Tightening Monetary Policy and Patterns of Consumption

February 09, 2023

KEY TAKEAWAYS

  • In theory, tightening monetary policy makes credit more expensive, which reduces consumption and investment and—in turn—works to lower inflation as firms adjust prices.
  • An analysis covering five episodes of monetary policy tightening since 1990 shows there is some evidence, albeit weak, that personal consumption declines in such periods.
  • Consumption was consistently about 2% above trend in 2022 despite tightening monetary policy. More recently, this could be a consequence of an improvement in financial conditions.

Throughout business cycles—periods of recession and expansion—the Federal Reserve raises and lowers interest rates to achieve its mandate of stable prices and maximum sustainable employment. When the Fed increases interest rates, it is said to be “tightening” monetary policy. A higher interest rate may help control high inflation because, the theory suggests, access to credit becomes more expensive (i.e., financial conditions tighten), which reduces consumption and investment. In turn, firms adjust prices and inflation falls.This logic is close to the description of the Phillips curve in this May 2020 working paper from the European Central Bank (PDF).

In this article, we analyze the connection between the effective monetary policy rate and the consumption of goods and services during the last five episodes of monetary policy tightening, emphasizing the most recent experience.

Measuring the Monetary Policy Rate at the Zero Lower Bound

The federal funds rate is the target interest rate set by the Federal Open Market Committee for overnight loans between banks. Although the Fed conducts monetary policy primarily through the federal funds rate, it must use other tools if it wants additional stimulus when the federal funds rate nears zero. This is because central banks find it difficult to push short-term interest ratesShort-term rates are those with maturity less than one year. The federal funds rate is a short-term rate. below zero, as people can decide to hold cash rather than to lend money at negative interest rates. Therefore, when short-term rates hit zero, the Fed employs other tools, such as bond purchases, that push down medium- and long-term rates to stimulate economic activity, a method known as quantitative easing.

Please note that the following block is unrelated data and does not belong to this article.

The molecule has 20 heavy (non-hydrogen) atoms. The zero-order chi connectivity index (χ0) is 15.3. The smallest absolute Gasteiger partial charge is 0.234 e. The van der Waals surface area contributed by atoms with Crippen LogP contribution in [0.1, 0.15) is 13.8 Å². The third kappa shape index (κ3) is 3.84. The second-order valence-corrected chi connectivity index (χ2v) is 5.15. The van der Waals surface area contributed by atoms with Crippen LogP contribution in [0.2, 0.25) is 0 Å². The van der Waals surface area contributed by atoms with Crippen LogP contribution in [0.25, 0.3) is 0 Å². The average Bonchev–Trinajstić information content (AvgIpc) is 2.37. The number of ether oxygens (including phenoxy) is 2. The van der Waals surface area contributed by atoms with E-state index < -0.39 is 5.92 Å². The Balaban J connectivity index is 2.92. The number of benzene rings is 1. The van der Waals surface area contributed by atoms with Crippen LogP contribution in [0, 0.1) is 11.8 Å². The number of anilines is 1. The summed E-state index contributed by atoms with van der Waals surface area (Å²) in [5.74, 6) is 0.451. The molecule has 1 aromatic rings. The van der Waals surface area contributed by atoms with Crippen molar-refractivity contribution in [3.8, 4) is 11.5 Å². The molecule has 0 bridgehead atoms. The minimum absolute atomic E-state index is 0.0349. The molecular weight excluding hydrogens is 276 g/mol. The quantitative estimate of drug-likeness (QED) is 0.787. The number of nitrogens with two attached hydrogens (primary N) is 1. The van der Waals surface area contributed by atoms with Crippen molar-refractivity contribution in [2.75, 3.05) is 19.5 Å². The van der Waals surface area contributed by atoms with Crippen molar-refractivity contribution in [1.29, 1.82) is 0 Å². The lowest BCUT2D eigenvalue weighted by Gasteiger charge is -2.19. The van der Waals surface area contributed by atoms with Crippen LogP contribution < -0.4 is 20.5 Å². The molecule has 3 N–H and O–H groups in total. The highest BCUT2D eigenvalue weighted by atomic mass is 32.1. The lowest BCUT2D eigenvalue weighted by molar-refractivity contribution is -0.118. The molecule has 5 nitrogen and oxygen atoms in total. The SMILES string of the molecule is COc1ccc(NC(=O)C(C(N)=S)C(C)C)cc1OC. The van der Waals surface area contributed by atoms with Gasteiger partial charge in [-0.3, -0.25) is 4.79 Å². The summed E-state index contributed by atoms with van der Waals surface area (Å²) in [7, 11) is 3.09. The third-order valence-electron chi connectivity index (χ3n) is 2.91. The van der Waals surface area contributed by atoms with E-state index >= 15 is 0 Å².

Comparing monetary stimulus from policies like quantitative easing to that from ordinary short-term interest rate levels is difficult because short-term rates don’t reflect the stimulus from quantitative easing. To make such a comparison easier, economists Jing Cynthia Wu and Fan Dora Xia estimated a “shadow rate” that describes the hypothetical short-term rate which would provide the same stimulus as the quantitative easing being applied.See their paper, “Measuring the Macroeconomic Impact of Monetary Policy at the Zero Lower Bound,” published in the March 2016 issue of the Journal of Money, Credit and Banking.

We define the effective monetary policy rate (the dotted black line in the figure below) as the effective federal funds rate (the blue line) above the zero lower bound. The effective monetary policy rate is defined as the shadow rate (the yellow line) when the effective federal funds rate is at the zero lower bound. The gray bars indicate episodes of monetary policy tightening.We focus on five tightening episodes. Their start dates are February 1994, June 1999, June 2004, May 2014 and November 2021. The figure shows that the effective monetary policy rate increases throughout these tightening episodes.

Policy Rates and Tightening Episodes, 1990-2022

A line graph plots the effective monetary policy rate and its effective federal funds rate and shadow rate components from 1990 through 2022. The graph also shows five gray bars that span five episodes of monetary policy tightening during that period.

SOURCES: Board of Governors of the Federal Reserve System, “Measuring the Macroeconomic Impact of Monetary Policy at the Zero Lower Bound” (Wu and Xia, 2016) via the Federal Reserve Bank of Atlanta, and authors’ calculations.

NOTES: The effective federal funds rate and the shadow rate use end-of-month values. Data for the shadow rate are through the end of February 2022.